May 2, 2009
This is the fifth, and last, of a series of pieces originally posted at Fast Company.
Those who have stuck with me all week, know that I believe that participation is key to the next big wave of innovation in business and society. Whether it is in the fundamentals of how we think about wealth or the economy, how we parse the minutiae of individual transactions, or how we evolve our most important social systems such as health care, I believe that the interconnectedness of our information society makes this shift inevitable and highly desirable.
The question that I inevitably ask as a designer is how we design these kinds of participatory systems?
The first and most obvious response to this question is that it really is all about we, not I. In other words, corporations and their designers cannot presume to conceive of, design and engineer complete systems and role them out to the enthusiastic applause of the masses. The best examples of current participatory systems included a significant amount of "user" participation in the design process itself. Whether it is Facebook or Apple, the richness and variety of their offerings are created by untold developers, not employed by the host brand, who have created solutions never imagined by the original architects of the platform.
But there are other design principles that must be considered here. First, and foremost, these systems need to be human-centered. Nobody will participate in a system that does not serve his or her needs, and hence those involved in design, whether inside or outside conventional organizations, must master the skills of human centered design thinking.
Additionally, these systems should be fractal. By this I mean they must work at both the small and large scale. Industrial production and consumerism relied on mass scale to operate. Millions of products were made at a low cost and distributed to millions of consumers; in those systems, individuals and small organizations typically could not compete with large-scale industrial corporations. Participative systems must be as relevant to a market of one as to a market of millions. Digital technology offers the flexibility to operate at very different scales. Any participatory offering must make effective use of the Internet.
As I discussed earlier in my post, "Why We Need Economic Dashboards", we have to design interactions that are profitable for all participants. And that profit must be measurable on one or more of the dimensions of the participation economy, even if they have associated costs on other dimensions. This way every interaction becomes a productive investment, not an act of consumption. This means we must design in the information feedback loops that make measurement of the various forms of participatory value easy. Robert Wright proposed a related idea in his book Non-Zero. My interpretation of his thesis is that good participatory systems will not rely on zero-sum trading of finite resources but will instead allow everyone to make a profit.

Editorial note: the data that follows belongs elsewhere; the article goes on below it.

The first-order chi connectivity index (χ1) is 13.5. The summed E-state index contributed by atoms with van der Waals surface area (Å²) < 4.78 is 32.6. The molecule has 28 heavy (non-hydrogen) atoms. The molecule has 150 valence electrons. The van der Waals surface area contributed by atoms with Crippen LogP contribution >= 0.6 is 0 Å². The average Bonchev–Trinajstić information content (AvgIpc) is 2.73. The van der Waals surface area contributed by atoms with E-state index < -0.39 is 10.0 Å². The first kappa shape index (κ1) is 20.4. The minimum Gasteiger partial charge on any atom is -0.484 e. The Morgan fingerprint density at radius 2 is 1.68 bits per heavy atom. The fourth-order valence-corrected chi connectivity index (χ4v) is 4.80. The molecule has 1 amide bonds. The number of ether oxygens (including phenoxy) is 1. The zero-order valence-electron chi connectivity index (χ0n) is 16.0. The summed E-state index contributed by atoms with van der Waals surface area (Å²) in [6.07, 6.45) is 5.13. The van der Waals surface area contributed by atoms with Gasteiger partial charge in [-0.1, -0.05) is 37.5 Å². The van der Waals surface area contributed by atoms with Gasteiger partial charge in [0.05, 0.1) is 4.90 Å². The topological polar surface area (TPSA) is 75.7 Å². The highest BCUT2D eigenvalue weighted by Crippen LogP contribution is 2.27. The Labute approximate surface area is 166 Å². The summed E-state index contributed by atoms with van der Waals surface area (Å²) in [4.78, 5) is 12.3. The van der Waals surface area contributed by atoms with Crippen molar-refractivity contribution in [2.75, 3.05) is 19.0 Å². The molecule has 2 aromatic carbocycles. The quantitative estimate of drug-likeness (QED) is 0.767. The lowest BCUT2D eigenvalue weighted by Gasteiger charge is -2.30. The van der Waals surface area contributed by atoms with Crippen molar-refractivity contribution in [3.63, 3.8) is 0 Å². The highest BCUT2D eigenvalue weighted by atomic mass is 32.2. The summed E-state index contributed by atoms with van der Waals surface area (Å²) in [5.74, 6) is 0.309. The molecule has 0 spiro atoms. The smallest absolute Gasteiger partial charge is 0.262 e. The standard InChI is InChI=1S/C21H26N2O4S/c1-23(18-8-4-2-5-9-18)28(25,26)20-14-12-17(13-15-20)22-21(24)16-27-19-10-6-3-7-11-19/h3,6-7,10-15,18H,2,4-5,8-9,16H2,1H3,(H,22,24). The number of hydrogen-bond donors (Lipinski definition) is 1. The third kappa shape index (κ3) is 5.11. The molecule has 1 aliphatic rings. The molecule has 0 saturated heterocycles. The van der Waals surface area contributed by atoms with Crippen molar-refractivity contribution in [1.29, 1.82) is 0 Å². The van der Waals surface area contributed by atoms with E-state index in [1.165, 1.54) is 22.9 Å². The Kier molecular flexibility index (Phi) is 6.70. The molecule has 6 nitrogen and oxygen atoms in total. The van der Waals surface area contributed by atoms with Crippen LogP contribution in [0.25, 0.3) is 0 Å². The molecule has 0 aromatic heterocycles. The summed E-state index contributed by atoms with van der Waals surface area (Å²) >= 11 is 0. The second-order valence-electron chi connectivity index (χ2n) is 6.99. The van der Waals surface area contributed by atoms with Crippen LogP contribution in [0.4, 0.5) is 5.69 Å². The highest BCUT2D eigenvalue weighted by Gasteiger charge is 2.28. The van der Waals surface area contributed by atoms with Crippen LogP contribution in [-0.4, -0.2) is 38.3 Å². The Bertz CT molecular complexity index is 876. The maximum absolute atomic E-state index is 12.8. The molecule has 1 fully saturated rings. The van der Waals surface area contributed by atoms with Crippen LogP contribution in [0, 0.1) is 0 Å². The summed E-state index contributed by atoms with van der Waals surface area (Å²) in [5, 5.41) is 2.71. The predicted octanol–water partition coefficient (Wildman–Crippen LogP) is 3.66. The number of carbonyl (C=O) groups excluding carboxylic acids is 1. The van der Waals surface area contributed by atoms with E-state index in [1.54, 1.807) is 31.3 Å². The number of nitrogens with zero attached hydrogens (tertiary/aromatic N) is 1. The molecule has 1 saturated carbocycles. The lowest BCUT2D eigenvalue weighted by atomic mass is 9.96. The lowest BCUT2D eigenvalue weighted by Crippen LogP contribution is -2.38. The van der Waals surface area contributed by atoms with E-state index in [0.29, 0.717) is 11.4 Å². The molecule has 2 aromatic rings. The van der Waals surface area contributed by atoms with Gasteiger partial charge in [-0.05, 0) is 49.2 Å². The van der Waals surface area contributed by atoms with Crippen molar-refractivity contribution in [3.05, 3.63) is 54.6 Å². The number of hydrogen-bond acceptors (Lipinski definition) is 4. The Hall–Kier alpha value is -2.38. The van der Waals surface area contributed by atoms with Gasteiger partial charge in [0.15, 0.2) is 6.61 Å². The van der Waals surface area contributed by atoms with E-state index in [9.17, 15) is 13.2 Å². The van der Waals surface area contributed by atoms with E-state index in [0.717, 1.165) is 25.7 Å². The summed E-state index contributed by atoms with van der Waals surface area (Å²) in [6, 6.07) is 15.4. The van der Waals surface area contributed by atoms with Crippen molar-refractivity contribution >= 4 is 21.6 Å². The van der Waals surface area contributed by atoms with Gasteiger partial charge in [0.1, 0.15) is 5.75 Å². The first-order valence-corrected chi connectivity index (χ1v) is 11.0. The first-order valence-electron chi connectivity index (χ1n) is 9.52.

Earlier, I also mentioned information transparency. Figuring out how to make information transparent, and understandable, will unlock unanticipated forms of value and help create the "multiplier effects" recently explained by President Obama in his defense of the bank bailout.
It's likely that the best ideas that emerge from our networks will not be those decreed from on high by senior executives or government officials. Hence we also need to design processes that allow us to spot new patterns, encourage the evolution of new ideas, and help new ideas scale to the point where they have impact. This is a different approach to innovation and management than the one we have been reliant upon for the last hundred years. It will take some getting used to. Gary Hamel has lots to say about this in his book The Future of Management.
Rapid prototyping and "learning by making" is already an accepted strategy for effective innovation. For participatory systems, this is even more important because the complexity of the interactions cannot possibly be anticipated by even the smartest of plans. The reality is that these prototypes cannot live in the lab; they have to be let out into the wild. So, we need to start getting comfortable with letting others participate in our innovation activities. Of course this means that many of our accepted notions of IP and trade secrets go out of the window. This is very scary for the lawyers.
Over the coming months I am hoping to build a clearer and more precise set of design principles for participatory systems and I would welcome your ideas for new principles. I'd also appreciate your thoughts on whether this thesis makes any sense at all!